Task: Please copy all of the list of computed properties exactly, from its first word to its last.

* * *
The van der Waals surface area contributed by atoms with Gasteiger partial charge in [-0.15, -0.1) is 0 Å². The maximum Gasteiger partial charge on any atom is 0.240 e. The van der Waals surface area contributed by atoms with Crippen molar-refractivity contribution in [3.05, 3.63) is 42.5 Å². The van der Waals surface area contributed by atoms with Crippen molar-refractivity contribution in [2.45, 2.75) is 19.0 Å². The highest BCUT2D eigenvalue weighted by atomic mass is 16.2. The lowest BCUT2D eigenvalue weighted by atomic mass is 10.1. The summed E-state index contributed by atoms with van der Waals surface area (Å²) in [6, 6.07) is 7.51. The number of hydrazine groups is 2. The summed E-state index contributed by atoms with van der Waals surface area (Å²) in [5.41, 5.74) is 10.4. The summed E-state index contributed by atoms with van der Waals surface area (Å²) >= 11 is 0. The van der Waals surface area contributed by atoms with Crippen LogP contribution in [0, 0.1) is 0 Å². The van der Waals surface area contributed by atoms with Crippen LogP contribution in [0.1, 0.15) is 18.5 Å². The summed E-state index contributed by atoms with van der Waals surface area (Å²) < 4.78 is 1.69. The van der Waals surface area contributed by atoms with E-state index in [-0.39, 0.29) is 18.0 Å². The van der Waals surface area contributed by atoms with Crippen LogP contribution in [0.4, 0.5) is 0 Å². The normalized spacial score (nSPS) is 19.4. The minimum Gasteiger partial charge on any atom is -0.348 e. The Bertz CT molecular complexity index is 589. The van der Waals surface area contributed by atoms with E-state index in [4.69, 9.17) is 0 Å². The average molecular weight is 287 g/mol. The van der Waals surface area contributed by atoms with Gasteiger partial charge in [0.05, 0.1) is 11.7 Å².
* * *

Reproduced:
The van der Waals surface area contributed by atoms with Gasteiger partial charge in [-0.15, -0.1) is 0 Å². The maximum Gasteiger partial charge on any atom is 0.240 e. The van der Waals surface area contributed by atoms with Crippen molar-refractivity contribution in [3.05, 3.63) is 42.5 Å². The van der Waals surface area contributed by atoms with Crippen molar-refractivity contribution in [2.45, 2.75) is 19.0 Å². The highest BCUT2D eigenvalue weighted by atomic mass is 16.2. The lowest BCUT2D eigenvalue weighted by atomic mass is 10.1. The summed E-state index contributed by atoms with van der Waals surface area (Å²) in [6, 6.07) is 7.51. The number of hydrazine groups is 2. The summed E-state index contributed by atoms with van der Waals surface area (Å²) in [5.41, 5.74) is 10.4. The summed E-state index contributed by atoms with van der Waals surface area (Å²) >= 11 is 0. The van der Waals surface area contributed by atoms with Crippen LogP contribution in [0, 0.1) is 0 Å². The van der Waals surface area contributed by atoms with Crippen LogP contribution in [0.1, 0.15) is 18.5 Å². The summed E-state index contributed by atoms with van der Waals surface area (Å²) < 4.78 is 1.69. The van der Waals surface area contributed by atoms with E-state index in [-0.39, 0.29) is 18.0 Å². The van der Waals surface area contributed by atoms with Crippen LogP contribution in [0.4, 0.5) is 0 Å². The normalized spacial score (nSPS) is 19.4. The minimum Gasteiger partial charge on any atom is -0.348 e. The Bertz CT molecular complexity index is 589. The van der Waals surface area contributed by atoms with E-state index in [4.69, 9.17) is 0 Å². The average molecular weight is 287 g/mol. The van der Waals surface area contributed by atoms with Gasteiger partial charge in [0.05, 0.1) is 11.7 Å².